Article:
Thursday, January 24, 2008

The Menace

"It's not the dogs I'm afraid of," I told Duncan as we crossed Bowles on our way back home from the park. "It's their people."

The people with the German Shepherds are regulars at the park and we've seen them nearly every night for as long as I can remember. They are handsome dogs, with long, lean bodies, strangely low hips and high heads. They move swiftly and quietly, running far before their masters, circling back and coming up behind them with their noses low and their shoulders moving quickly. Their owners take them off leash and stroll slowly across the paths, but are careful to notice when other dogs are near. They need only call and the shepherds are at their sides where they can quickly be leashed.

We have met them several times before, none of which has gone well. The man, a short, squarish fellow has been quick to point out that Chance, the big, blond male, does not like other males and to keep Duncan away from him. His companion, a woman who seems to match him in shape and size, restrains the female, who doesn't seem to mind males, she says, provided they "don't have all their parts," and yet every time we approach the female has growled menacingly and/or snapped suddenly and violently. I am extremely uncomfortable by their presence in the park each night, running free among the shadows the way they do. The dogs obey very well, but the distance with which they run away from their people is disturbing, especially when you consider how quickly things can happen. It's obvious these people know their dogs should not be trusted around other dogs because they're always careful to leash them when other dogs are present, even going so far as to warn people, as they have me, several times. And yet Duncan and I practically bumped into them tonight. Luckily the dogs were close and easily restrained. I hate to think what would've happened had they been darting ahead as they typically do. A few nights ago we came upon them from behind and I didn't recognize them at all because they were dogless, until they saw Duncan. When they turned and saw us, on their hills, they man called "Chance!" who appeared quickly from up ahead, spotted us and tried to sidestep his master but was snagged by a long arm and reeled in while we passed around them.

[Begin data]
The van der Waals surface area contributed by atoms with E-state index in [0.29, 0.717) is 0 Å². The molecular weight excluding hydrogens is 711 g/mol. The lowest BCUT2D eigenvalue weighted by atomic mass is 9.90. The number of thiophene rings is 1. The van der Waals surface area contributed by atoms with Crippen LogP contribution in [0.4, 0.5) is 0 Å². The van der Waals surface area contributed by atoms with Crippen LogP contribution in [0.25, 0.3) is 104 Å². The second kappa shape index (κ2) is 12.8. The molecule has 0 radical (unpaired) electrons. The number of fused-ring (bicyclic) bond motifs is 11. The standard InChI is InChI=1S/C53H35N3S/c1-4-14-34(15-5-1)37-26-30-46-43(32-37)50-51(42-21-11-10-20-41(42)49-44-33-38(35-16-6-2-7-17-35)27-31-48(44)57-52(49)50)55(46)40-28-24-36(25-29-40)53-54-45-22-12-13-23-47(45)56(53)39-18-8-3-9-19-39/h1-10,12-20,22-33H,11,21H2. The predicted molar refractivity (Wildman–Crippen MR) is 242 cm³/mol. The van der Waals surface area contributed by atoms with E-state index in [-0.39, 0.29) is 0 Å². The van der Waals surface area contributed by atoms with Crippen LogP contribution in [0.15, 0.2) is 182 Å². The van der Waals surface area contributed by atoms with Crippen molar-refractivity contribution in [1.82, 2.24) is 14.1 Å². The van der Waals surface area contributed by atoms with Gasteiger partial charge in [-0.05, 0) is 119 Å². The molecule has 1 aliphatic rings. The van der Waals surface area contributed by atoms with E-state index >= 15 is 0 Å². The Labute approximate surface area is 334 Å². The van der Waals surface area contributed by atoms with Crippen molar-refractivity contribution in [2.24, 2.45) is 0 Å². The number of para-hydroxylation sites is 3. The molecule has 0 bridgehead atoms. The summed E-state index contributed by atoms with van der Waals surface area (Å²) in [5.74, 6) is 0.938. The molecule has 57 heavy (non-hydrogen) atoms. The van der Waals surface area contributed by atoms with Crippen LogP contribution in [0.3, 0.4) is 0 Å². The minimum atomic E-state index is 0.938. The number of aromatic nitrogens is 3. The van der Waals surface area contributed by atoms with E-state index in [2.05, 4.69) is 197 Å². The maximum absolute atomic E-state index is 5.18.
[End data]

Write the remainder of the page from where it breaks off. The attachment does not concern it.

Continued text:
Tonight the female snapped at Duncan, catching him on the snout, scratching his nose and leaving a welt. I was quick to pull him out of her way and immediately yelled at the dog. The woman looked a little taken aback by the way I chastised her dog, but if she's going to allow her to bite my dog's face, I'm not going to remain quiet and passive when it happens. I tightened Duncan's leash in my hand as I guided him around them down the sidewalk but we were no more than twenty feet away when both dogs were released from their leashes, which, again, made me extremely nervous. What if they'd both circled around and attacked?

I've decided I'm calling Littleton Animal Control tomorrow and reporting the incident. I did some research and confirmed what I've always knows, that Clement Park requires the use of a leash at all times. I don't mind that people take their dogs off leash–hell, I do it almost every night. I do mind that these people are aware of their dogs' hostility to other dogs and still unleash. I'm also gong to speak to them the next time I see them, just to let them know that their dogs needs to be leashed at all times, especially because they're menacing. After all, they're not the only ones trying to enjoy the park.

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